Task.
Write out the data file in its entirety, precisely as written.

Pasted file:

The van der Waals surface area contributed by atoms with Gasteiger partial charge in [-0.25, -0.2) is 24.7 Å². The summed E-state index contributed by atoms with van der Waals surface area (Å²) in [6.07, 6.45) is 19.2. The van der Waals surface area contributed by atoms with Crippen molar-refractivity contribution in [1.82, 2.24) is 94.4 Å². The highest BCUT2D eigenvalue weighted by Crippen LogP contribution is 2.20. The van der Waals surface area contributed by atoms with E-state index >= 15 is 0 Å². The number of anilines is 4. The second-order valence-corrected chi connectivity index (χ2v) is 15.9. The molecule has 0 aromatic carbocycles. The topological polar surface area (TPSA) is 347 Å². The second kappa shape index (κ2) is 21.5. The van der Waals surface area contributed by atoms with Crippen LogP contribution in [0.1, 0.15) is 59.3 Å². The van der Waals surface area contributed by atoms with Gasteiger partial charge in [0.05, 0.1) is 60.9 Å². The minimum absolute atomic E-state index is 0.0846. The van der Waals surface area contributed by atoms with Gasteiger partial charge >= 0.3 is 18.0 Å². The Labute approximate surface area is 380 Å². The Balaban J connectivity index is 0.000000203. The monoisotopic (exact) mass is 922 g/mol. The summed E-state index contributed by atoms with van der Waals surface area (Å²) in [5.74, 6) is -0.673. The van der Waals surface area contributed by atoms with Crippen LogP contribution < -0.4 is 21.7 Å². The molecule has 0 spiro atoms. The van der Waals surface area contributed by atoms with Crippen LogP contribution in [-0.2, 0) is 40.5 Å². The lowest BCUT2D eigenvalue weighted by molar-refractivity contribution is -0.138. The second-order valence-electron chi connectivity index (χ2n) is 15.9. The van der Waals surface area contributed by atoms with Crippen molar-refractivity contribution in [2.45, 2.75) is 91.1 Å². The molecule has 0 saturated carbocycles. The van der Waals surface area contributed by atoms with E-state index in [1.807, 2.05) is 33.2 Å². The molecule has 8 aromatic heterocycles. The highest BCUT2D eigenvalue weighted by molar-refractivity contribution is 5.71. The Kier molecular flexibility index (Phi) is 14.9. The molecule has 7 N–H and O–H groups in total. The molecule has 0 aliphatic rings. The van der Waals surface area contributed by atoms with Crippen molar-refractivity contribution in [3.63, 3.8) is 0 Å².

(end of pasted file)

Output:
The van der Waals surface area contributed by atoms with Gasteiger partial charge in [-0.25, -0.2) is 24.7 Å². The summed E-state index contributed by atoms with van der Waals surface area (Å²) in [6.07, 6.45) is 19.2. The van der Waals surface area contributed by atoms with Crippen molar-refractivity contribution in [1.82, 2.24) is 94.4 Å². The highest BCUT2D eigenvalue weighted by Crippen LogP contribution is 2.20. The van der Waals surface area contributed by atoms with E-state index >= 15 is 0 Å². The number of anilines is 4. The second-order valence-corrected chi connectivity index (χ2v) is 15.9. The molecule has 0 aromatic carbocycles. The topological polar surface area (TPSA) is 347 Å². The second kappa shape index (κ2) is 21.5. The van der Waals surface area contributed by atoms with Crippen LogP contribution in [0.1, 0.15) is 59.3 Å². The van der Waals surface area contributed by atoms with Gasteiger partial charge in [0.05, 0.1) is 60.9 Å². The minimum absolute atomic E-state index is 0.0846. The van der Waals surface area contributed by atoms with Gasteiger partial charge >= 0.3 is 18.0 Å². The Labute approximate surface area is 380 Å². The Balaban J connectivity index is 0.000000203. The monoisotopic (exact) mass is 922 g/mol. The summed E-state index contributed by atoms with van der Waals surface area (Å²) in [5.74, 6) is -0.673. The van der Waals surface area contributed by atoms with Crippen LogP contribution < -0.4 is 21.7 Å². The molecule has 0 spiro atoms. The van der Waals surface area contributed by atoms with Crippen LogP contribution in [-0.2, 0) is 40.5 Å². The lowest BCUT2D eigenvalue weighted by molar-refractivity contribution is -0.138. The second-order valence-electron chi connectivity index (χ2n) is 15.9. The van der Waals surface area contributed by atoms with Crippen molar-refractivity contribution in [2.45, 2.75) is 91.1 Å². The molecule has 0 saturated carbocycles. The van der Waals surface area contributed by atoms with E-state index in [1.807, 2.05) is 33.2 Å². The molecule has 8 aromatic heterocycles. The highest BCUT2D eigenvalue weighted by molar-refractivity contribution is 5.71. The Kier molecular flexibility index (Phi) is 14.9. The molecule has 7 N–H and O–H groups in total. The molecule has 0 aliphatic rings. The van der Waals surface area contributed by atoms with Crippen molar-refractivity contribution in [3.63, 3.8) is 0 Å².